At first I was worried this meant disaster (#momguilt).
I love my husband dearly and we disagree on 75% of things in life—especially when it comes to parenting.
Given the fact that we come from fairly different backgrounds, it makes sense that our beliefs around how to raise children vary. To add another layer, we are a blended family, so each of us came into our marriage with children from previous relationships and have been used to making decisions on our own as single parents.
But I’ll be honest, I’m not sure I realized at first just how differently we see things when it comes to parenting our children. It has been one of our biggest challenges as a couple yet.
What’s interesting is that fundamentally our parenting styles align in so many ways. We both believe in raising our children in faith, providing them encouragement and support, and teaching them to be respectful and compassionate human beings.
It’s the little things that seem to be the cause of our squabbles.
Food and sleep are common sources of friction for us. My husband doesn’t see an issue with greasy food and the occasional cupcake for breakfast, while this is enough to give me a panic attack.
A strict bedtime wasn’t something I cared that much about (despite being a sleep coach, shhhh don’t tell) but my husband very much believes our house should be “early to bed and early to rise.”
Discipline is another area where we differ greatly. I have definitely hopped on the positive parenting train and believe strongly that our children need to feel heard and validated as often as possible. While my husband is generally a gentle giant, he sees most behaviors as an opportunity to teach accountability and doesn’t put as much thought behind the why as I do.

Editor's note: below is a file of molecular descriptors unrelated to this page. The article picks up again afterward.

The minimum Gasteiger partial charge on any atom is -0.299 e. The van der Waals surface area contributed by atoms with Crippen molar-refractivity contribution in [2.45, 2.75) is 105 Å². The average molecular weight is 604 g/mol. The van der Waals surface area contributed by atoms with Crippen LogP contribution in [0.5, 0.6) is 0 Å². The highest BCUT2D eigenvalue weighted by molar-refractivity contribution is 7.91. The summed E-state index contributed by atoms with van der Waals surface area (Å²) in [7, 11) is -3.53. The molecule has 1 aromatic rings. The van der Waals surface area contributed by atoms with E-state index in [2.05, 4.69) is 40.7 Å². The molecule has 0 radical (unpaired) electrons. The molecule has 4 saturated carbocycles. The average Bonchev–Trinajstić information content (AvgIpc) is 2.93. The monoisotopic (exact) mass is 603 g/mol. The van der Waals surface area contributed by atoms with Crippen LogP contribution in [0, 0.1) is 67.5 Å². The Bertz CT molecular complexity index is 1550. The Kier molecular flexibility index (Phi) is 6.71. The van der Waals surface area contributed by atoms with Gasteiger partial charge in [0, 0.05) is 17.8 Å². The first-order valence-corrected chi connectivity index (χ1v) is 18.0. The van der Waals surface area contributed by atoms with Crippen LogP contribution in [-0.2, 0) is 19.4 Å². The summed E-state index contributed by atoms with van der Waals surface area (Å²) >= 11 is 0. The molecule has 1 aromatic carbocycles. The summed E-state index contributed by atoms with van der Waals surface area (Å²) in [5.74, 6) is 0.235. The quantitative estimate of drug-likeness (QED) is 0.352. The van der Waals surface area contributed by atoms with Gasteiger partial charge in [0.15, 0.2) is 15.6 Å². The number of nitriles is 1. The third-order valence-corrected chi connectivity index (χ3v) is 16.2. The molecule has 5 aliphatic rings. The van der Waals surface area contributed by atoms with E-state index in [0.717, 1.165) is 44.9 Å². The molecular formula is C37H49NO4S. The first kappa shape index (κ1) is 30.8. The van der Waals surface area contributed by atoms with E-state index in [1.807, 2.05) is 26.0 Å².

At first I was worried that our dissonance meant disaster and that we would certainly mess these kids up in the process (#momguilt).
But thankfully, as with most things in marriage, we have learned to find some compromise.
Part of what makes our family dynamic work, despite our differences, is the opportunity to learn from each other. More often than not, I am finding that “my way” is not always the best approach, and my interjection isn’t necessary. Likewise, he will often step aside and tag me in when he realizes that he doesn’t know how to handle certain situations.
We have been able to complement each other’s disparate styles and actually teach our children that it is possible to have very different opinions and viewpoints on things, without living in conflict.
More and more we are reminded that we are each individuals and we don’t need to change each other’s minds to have a harmonious relationship. This most certainly trickles down to our children as well.
Here’s the thing—we are both learning as we go and just when we think we’ve got this parenting thing down, we are immediately corrected. It still takes a lot of continuous effort for both of us and plenty of moments when we wonder if it will ever get easier.
Being parents has been a huge blessing and has taught us more about each other than we ever expected. Through compromise, love, and a whole lot of grace we are working together to be the best darn parents we can be. We’ve got this.